LDL maintaining high while HDL increase and Triglycerides drop

by 5 · September 12, 2013 at 10:21 PM

I have been paleo for about 2 years now. Over this time period I have had regular blood panels and one of the trends I have noticed is that although my HDLs have gone up and my Triglycerides have dropped my LDLs remain mostly stationary and my total cholesterol is pretty stable as well.

Though I am not fearful, I feel great and in general I feel my numbers are trending favorably I would like to know if anyone else has noticed this or has some advice on how to lower my LDLs. As a side note my Potassium seems to be a bit high - I eat a ton of spinach, kale, ruffage greens, and occasionally a skinless sweet potato. Should I worry?

My diet is pretty low carb, most days I would say I am below 50 grams and on workout (powerlifting/HIIT) I stay closer to 100 (2 bananas post workout, or a sweet potato)

Here are my numbers:

2008 2013

TC 211 207

HDL 43 57

LDL 140 140

TriGs 141 49

TC/HDL 4.9 3.6

K 4.5 5.4

The night before the test I did something really stupid and let temptation get the best of me, I ate some pizza! (master, I failed you) Though I still fasted for 12 hours prior to the test. I have also started IF about a month ago.

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4328 · September 12, 2013 at 03:53 AM

Your LDL number is actually calculated (not measured) in both of your results, using the Friedewald formula. I just confirmed this using an online calculator (link below).

If you use the Iranian formula (instead of your Friedewald formula), then your calculated LDL number dropped from 174 (2008) to 110 (2013).

As i say, these are just calculated LDL numbers, the lab has not actually measured your LDL (more expensive to do that).

Here is the link to the calculator that uses both the formulas mentioned,


30 · September 12, 2013 at 10:21 PM

A few thoughts.

  1. I have similar numbers than you have. Going Paleo dropped the Trig, increased LDL (also because I know exercise much more, including the Big Five regimen from Doug McGuff)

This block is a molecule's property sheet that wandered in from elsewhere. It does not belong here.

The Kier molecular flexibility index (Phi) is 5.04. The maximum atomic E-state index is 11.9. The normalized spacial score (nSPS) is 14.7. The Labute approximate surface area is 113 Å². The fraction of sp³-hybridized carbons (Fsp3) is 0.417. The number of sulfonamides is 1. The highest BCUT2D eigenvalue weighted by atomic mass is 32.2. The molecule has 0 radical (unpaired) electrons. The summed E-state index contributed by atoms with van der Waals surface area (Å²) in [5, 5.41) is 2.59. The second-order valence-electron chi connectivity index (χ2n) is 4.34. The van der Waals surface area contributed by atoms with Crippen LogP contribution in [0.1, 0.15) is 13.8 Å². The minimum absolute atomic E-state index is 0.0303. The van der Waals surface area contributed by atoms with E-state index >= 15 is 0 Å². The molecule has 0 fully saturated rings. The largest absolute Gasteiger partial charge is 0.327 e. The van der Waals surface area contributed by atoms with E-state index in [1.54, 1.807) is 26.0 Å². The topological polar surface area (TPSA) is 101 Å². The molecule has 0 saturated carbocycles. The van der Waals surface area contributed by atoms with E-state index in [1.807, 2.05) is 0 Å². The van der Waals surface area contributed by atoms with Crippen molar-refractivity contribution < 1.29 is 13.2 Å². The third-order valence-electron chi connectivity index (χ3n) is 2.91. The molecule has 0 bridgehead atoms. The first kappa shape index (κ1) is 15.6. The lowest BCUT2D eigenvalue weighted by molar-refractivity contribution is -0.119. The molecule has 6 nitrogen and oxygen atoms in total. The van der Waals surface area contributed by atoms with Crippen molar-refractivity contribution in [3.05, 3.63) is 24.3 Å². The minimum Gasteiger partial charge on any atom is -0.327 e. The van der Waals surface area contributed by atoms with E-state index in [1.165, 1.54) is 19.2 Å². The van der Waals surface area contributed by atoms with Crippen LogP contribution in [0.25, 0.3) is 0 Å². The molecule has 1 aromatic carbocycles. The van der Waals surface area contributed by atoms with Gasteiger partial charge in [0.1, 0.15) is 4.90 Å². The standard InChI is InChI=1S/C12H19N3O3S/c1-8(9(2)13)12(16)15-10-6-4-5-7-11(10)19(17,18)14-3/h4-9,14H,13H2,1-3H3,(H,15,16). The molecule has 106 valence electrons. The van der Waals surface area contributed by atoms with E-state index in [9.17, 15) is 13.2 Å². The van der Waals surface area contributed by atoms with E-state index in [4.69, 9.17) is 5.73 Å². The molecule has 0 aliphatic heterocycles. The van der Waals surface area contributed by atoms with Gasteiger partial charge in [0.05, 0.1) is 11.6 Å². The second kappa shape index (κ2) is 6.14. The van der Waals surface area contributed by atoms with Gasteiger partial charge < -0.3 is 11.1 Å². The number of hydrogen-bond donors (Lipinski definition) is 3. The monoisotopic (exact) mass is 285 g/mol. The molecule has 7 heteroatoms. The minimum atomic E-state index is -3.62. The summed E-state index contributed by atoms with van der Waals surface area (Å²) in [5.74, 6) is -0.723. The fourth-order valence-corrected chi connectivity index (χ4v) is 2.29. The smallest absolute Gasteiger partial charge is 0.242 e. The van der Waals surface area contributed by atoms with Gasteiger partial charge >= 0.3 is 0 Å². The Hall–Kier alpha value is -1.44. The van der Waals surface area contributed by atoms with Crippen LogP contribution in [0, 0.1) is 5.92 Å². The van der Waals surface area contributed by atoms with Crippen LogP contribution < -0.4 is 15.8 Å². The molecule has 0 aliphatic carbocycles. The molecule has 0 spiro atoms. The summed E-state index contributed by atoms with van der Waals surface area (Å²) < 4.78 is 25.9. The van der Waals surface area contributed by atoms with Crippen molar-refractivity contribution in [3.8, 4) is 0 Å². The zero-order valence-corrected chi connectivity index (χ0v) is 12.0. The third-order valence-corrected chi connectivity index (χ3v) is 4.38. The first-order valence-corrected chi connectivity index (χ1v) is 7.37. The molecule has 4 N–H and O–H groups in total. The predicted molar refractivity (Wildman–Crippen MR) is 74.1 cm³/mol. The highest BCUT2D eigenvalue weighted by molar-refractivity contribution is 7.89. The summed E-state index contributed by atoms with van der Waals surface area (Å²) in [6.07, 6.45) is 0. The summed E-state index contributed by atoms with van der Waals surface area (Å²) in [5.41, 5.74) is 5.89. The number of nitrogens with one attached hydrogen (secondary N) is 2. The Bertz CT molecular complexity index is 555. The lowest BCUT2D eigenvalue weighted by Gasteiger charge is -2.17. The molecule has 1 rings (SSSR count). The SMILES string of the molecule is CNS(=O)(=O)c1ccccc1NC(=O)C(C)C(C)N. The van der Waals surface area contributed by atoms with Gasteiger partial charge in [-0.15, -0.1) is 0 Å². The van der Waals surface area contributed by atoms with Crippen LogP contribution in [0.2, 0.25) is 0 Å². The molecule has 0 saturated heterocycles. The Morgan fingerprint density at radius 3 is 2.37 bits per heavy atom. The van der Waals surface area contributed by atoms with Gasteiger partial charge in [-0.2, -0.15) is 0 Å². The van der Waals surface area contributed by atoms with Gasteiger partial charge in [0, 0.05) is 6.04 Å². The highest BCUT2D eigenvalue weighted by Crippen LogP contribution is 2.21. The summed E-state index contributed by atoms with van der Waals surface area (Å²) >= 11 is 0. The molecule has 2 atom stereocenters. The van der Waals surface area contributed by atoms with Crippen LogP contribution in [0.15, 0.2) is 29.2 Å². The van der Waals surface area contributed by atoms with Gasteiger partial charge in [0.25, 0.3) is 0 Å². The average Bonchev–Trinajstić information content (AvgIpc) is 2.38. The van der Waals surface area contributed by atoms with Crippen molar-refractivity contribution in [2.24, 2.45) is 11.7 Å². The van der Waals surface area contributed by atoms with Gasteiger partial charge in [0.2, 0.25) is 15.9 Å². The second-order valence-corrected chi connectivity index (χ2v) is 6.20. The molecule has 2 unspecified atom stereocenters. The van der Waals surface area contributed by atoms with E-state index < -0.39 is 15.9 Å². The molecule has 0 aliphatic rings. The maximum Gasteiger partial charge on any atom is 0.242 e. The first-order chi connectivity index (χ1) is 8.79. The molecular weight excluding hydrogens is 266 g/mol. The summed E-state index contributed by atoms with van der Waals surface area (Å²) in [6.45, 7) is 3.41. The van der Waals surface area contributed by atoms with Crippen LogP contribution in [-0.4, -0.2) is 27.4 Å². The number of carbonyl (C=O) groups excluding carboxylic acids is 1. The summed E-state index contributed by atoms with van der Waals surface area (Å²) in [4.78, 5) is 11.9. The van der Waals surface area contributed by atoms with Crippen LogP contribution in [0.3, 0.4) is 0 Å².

2. According the Chris Masterjohn, cholesterol measurements does vary by a pretty good margin day by day. So best would be to test a few times in a month and make an average.
  3. I am in two mind regarding the cholesterol con. I tend to be dismissive of the cholesterol impact. I see my mum being fairly overweight, have a bad lipid profile and no CVD at all. On the other hand my dad has pretty good died but had a triple bypass and calcified heart valve at 75, he also had a MI at 58. I think genetic is HEAVILY involved in CVD - my 23andme is telling me that I have a few LDLR genes not quiet "optimum". So I am thinking that I can only try to makes things a bit better by following a diet high in fruit and vegs, proper meat and fats (not too much) and do sport. But in the end I believe the genes win!

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190 · September 12, 2013 at 04:41 AM

Dr. Malcolm Kendrick, Uffe Ravnskov and many other doctors/authors have laid waste to the Cholesterol theory. It seems that the information can't break through the entrenched propaganda to follow your numbers no matter where they lead.

I'd do some reading before getting hung up on the numbers.

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